To that end, with regard to damage likely to have been sustained during Hurricane Harvey, if the insured is able to prove that their property sustained damage from wind and rain, the burden shifts to the insurance carrier to prove that flooding also caused, concurrently or in any sequence, the damage at issue. If the carrier is able to establish that the excluded peril contributed to cause the same damage (an “indivisible” loss), the loss will likely be excluded by the anti-concurrent causation wording.[3] However, if the insurer is unable to meet its burden (or the evidence is found to be insufficient) the anti-concurrent causation wording likely will not preclude coverage.

For example, in Arcement v. GeoVera Specialty Insurance Servs. Inc.,[4] Tracey and Lori Arcement sought coverage under their homeowner's insurance policy for damages their property allegedly suffered during Hurricane Isaac. The policy issued by GeoVera excluded coverage for flood and included an anti-concurrent causation clause applicable to all exclusions, which provided:

“We do not insure for loss caused directly or indirectly by any of the following. Such loss is excluded regardless of any other cause or event contributing concurrently or in any sequence to the loss.”[5]

The Arcements were insured under a separate stand-alone flood policy, but sought coverage from GeoVera for wind and rain damage. After finding through eyewitness and expert testimony that the Arcements had met their burden to show that their property sustained damage due to wind and rain, the court examined whether GeoVera met its burden to show that the Arcements’ damages were also caused concurrently or in any sequence by flooding.

The court noted that although GeoVera's witnesses all testified that the property was primarily damaged by flooding, Clark, GeoVera’s engineering expert, stated that multiple areas of the home would have been damaged by pre-flooding wind and rain. The court further noted that the flood adjuster, Christopher Stratton, testified that the home could have sustained substantial pre-flooding wind and rain damage. The court thus found that the jury had sufficient evidence to find in favor of coverage for the Arcements.[6]

Practical Takeaways

As with most first-party insurance claims, claims involving concurrent or sequential causes of loss are subject to established claims handling and settlement requirements under Louisiana law, including bad faith statutes. Thus, the insurer and its adjusters should be proactive and thorough in the investigation of the claim — retaining and employing engineers and other professionals as appropriate, and thoroughly documenting the damage with photographs and/or video. Moreover, carriers should affirmatively raise applicable policy defenses and, if necessary, issue a reservation of rights under the policy when coverage issues arise and/or if it appears that a coverage dispute is likely to result in litigation.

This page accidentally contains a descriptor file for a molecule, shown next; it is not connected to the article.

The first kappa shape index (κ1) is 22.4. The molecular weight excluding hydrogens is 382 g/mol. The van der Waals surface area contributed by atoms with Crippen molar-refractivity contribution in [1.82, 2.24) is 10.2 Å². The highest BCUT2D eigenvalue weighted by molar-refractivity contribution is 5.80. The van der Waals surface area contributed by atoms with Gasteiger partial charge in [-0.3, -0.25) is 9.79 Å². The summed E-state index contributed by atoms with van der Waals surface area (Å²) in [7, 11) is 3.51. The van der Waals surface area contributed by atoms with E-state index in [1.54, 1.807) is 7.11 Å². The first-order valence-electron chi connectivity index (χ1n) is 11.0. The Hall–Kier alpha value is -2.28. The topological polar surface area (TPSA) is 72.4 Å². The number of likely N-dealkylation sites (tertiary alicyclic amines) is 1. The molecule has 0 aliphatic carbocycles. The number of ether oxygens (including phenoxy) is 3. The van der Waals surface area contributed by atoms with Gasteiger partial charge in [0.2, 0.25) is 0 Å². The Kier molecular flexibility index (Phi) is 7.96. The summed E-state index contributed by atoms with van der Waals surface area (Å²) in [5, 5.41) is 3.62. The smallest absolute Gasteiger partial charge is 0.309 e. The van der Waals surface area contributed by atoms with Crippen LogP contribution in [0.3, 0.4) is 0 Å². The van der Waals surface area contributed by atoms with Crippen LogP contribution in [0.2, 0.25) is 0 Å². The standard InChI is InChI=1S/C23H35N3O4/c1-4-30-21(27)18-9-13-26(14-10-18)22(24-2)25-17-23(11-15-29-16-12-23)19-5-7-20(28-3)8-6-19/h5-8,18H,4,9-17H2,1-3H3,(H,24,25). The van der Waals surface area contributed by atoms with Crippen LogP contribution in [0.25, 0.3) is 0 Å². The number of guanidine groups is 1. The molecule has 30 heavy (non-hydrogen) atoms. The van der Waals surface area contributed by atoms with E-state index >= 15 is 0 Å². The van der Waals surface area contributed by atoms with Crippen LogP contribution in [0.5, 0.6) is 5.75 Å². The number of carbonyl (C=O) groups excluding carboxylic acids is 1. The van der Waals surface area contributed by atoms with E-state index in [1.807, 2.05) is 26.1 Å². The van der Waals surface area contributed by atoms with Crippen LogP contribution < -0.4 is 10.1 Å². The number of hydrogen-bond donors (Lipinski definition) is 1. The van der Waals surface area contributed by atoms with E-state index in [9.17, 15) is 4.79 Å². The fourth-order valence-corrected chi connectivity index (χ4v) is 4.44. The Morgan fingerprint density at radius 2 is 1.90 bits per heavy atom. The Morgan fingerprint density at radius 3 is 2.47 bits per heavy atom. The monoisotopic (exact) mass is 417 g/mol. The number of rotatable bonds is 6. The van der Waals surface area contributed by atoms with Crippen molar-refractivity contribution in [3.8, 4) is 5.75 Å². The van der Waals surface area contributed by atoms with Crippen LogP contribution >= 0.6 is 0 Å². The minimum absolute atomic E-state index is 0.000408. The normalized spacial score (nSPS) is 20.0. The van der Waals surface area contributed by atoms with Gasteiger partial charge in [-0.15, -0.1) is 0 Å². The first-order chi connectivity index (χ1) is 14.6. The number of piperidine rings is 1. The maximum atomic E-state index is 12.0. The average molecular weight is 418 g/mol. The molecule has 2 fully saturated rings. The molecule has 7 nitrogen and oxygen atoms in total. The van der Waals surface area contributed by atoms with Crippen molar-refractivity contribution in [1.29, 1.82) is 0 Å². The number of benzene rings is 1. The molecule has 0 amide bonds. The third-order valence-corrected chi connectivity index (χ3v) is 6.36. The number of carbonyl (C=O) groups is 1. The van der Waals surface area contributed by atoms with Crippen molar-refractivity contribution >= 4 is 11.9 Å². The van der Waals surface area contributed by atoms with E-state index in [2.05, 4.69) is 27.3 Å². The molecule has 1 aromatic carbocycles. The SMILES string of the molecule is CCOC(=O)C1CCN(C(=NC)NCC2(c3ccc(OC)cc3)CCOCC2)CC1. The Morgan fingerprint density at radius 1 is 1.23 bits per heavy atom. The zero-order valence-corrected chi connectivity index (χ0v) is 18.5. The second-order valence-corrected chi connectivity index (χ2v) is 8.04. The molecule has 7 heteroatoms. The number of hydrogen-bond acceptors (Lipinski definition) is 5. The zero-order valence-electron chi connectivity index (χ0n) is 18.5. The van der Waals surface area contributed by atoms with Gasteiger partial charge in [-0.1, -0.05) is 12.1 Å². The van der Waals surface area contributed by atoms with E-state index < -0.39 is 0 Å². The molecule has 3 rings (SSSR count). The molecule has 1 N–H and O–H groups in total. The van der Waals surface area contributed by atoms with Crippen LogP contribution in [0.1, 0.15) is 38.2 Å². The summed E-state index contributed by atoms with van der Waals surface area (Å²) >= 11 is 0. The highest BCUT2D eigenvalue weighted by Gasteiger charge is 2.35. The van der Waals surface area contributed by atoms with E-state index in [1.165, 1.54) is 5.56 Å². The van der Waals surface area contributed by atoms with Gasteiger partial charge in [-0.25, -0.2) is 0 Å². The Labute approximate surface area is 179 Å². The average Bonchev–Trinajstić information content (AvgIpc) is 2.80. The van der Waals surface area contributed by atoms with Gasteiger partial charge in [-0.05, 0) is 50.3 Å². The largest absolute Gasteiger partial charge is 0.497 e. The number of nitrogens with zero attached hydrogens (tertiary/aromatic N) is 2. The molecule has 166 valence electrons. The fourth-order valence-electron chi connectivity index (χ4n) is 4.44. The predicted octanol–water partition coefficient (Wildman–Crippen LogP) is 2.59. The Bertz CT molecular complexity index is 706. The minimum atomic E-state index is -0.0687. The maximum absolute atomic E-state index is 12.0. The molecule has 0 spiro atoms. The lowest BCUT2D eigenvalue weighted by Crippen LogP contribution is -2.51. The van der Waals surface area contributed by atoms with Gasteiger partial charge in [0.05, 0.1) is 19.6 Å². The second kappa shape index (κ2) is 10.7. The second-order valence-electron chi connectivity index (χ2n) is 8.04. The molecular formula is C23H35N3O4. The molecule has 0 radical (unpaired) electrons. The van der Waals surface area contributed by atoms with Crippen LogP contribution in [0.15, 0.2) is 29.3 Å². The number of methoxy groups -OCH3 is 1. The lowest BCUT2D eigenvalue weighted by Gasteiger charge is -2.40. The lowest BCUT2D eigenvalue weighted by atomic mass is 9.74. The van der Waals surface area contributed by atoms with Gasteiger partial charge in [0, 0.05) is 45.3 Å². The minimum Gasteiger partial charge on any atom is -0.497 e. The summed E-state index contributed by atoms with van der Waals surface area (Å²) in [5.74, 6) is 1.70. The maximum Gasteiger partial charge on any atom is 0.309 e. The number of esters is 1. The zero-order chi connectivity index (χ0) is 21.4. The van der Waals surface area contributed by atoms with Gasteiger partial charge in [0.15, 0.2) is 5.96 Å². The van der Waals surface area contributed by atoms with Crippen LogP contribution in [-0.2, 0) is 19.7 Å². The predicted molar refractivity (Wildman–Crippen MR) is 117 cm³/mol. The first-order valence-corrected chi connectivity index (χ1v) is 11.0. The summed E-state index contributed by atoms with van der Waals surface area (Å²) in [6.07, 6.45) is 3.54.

Jennifer L. Gibbs is a partner with Zelle LLP in Dallas.

The opinions expressed are those of the author(s) and do not necessarily reflect the views of the firm, its clients, or Portfolio Media Inc., or any of its or their respective affiliates. This article is for general information purposes and is not intended to be and should not be taken as legal advice.

[1] Stewart Enterprises Inc. v. RSUI Indem. Co., 614 F.3d 117, 126 (5th Cir. 2010).

[2] Dickerson v. Lexington Insurance Co., 556 F.3d 290, 295 (5th Cir.2009).

[3] See, e.g., Tuepker v. State Farm Fire & Insurance Co., 507 F.3d 346, 354 (5th Cir. 2007).

[4] No. CIV.A. 13-5436, 2015 WL 151325, at *6 (E.D. La. Jan. 12, 2015). The Arcement case also highlights a split of authority regarding the application of concurrent causation clauses for which the La. Supreme Court has not provided definitive guidance. At least one Louisiana court, for example, has elected to follow the interpretation of the Mississippi Supreme Court that an anti-concurrent causation clause cannot “operate to remove from coverage, damages that would have otherwise been covered as a result of the initially covered loss.” See Orleans Parish School Bd. v. Lexington Insurance, 123 So.3d 787 (La. App. 2013) (citing Corban v. U.S. Automobile Ass’n, 20 So.3d 601) (Miss. 2009).

[5] Id. at *1.

[6] Id. at *8.